Wallace says that, judging from the soundings, Round Island was connected with Mauritius, and that when it was "first separated [it] would have been both much larger and much nearer the main island.") which I owe to you. Was there ever such an enigma? If, in the course of a week or two, you can find time to let me hear what you think, I should very much like to hear: or we hope to be at Erasmus' on March 4th for a week. Would there be any chance of your coming to luncheon then? What a case it is. Palms, screw-pines, four snakes--not one being in main island--lizards, insects, and not one land bird. But, above everything, such a proportion of individual monocotyledons! The conditions do not seem very different from the Tuff Galapagos Island, but, as far as I remember, very few monocotyledons there. Then, again, the island seems to have been elevated. I wonder much whether it stands out in the line of any oceanic current, which does not so forcibly strike the main island? But why, oh, why should so many monocotyledons have come there? or why should they have survived there more than on the main island, if once connected? So, again, I cannot conceive that four snakes should have become extinct in Mauritius and survived on Round Island. For a moment I thought that Mauritius might be the newer island, but the enormous degradation which the outer ring of rocks has undergone flatly contradicts this, and the marine remains on the summit of Round Island indicate the island to be comparatively new--unless, indeed, they are fossil and extinct marine remains. Do tell me what you think. There never was such an enigma. I rather lean to separate immigration, with, of course, subsequent modification; some forms, of course, also coming from Mauritius. Speaking of Mauritius reminds me that I was so much pleased the day before yesterday by reading a review of a book on the geology of St. Helena, by an officer who knew nothing of my hurried observations, but confirms nearly all that I have said on the general structure of the island, and on its marvellous denudation. The geology of that island was like a novel.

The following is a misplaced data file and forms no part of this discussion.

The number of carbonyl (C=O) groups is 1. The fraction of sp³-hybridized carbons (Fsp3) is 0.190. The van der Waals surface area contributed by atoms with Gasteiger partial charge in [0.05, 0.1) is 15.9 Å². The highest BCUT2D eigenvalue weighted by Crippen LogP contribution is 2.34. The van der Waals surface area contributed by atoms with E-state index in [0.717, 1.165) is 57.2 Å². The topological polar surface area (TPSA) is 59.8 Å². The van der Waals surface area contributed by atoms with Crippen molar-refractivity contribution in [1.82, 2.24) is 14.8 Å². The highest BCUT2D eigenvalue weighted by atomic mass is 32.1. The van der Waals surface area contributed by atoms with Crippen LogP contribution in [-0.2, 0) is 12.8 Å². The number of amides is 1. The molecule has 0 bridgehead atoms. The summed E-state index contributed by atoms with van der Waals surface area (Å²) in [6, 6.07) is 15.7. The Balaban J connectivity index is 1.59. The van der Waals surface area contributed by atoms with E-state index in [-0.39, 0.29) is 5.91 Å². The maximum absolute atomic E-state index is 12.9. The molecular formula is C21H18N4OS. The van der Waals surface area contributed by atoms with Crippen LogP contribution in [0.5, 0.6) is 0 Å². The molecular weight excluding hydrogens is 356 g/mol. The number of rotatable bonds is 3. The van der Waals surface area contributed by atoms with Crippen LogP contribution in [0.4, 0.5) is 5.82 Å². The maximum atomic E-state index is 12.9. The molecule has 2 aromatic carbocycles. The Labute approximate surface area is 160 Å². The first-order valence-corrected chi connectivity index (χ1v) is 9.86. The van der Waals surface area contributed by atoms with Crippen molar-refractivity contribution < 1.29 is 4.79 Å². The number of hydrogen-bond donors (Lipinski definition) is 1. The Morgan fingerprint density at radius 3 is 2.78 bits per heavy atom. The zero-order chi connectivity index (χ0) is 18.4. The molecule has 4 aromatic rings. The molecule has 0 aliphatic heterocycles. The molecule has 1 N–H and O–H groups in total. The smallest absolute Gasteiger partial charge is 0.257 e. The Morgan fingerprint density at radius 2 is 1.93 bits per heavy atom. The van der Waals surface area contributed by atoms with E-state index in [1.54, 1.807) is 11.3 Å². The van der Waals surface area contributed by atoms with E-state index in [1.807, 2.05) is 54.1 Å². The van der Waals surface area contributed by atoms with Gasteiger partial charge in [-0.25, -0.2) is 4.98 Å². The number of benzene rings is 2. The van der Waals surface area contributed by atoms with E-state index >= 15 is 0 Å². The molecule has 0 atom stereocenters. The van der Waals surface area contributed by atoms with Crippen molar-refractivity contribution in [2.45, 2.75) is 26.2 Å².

LETTER 387. TO A. BLYTT. Down, March 28th, 1876.
(387/1. The following refers to Blytt's "Essay on the Immigration of the Norwegian Flora during Alternating Rainy and Dry Periods," Christiania, 1876.)
I thank you sincerely for your kindness in having sent me your work on the "Immigration of the Norwegian Flora," which has interested me in the highest degree. Your view, supported as it is by various facts, appears to me the most important contribution towards understanding the present distribution of plants, which has appeared since Forbes' essay on the effects of the Glacial Period.
LETTER 388. TO AUG. FOREL. Down, June 19th, 1876.
I hope you will allow me to suggest an observation, should any opportunity occur, on a point which has interested me for many years--viz., how do the coleoptera which inhabit the nests of ants colonise a new nest? Mr. Wallace, in reference to the presence of such coleoptera in Madeira, suggests that their ova may be attached to the winged female ants, and that these are occasionally blown across the ocean to the island. It would be very interesting to discover whether the ova are adhesive, and whether the female coleoptera are guided by instinct to attach them to the female ants (388/1. Dr. Sharp is good enough to tell us that he is not aware of any such adaptation. Broadly speaking, the distribution of the nest-inhabiting beetles is due to co-migration with the ants, though in some cases the ants transport the beetles. Sitaris and Meloe are beetles which live "at the expense of bees of the genus Anthophora." The eggs are laid not in but near the bees' nest; in the early stage the larva is active and has the instinct to seize any hairy object near it, and in this way they are carried by the Anthophora to the nest. Dr. Sharp states that no such preliminary stage is known in the ant's-nest beetles. For an account of Sitaris and Meloe, see Sharp's "Insects," II., page 272.); or whether the larvae pass through an early stage, as with Sitaris or Meloe, or cling to the bodies of the females.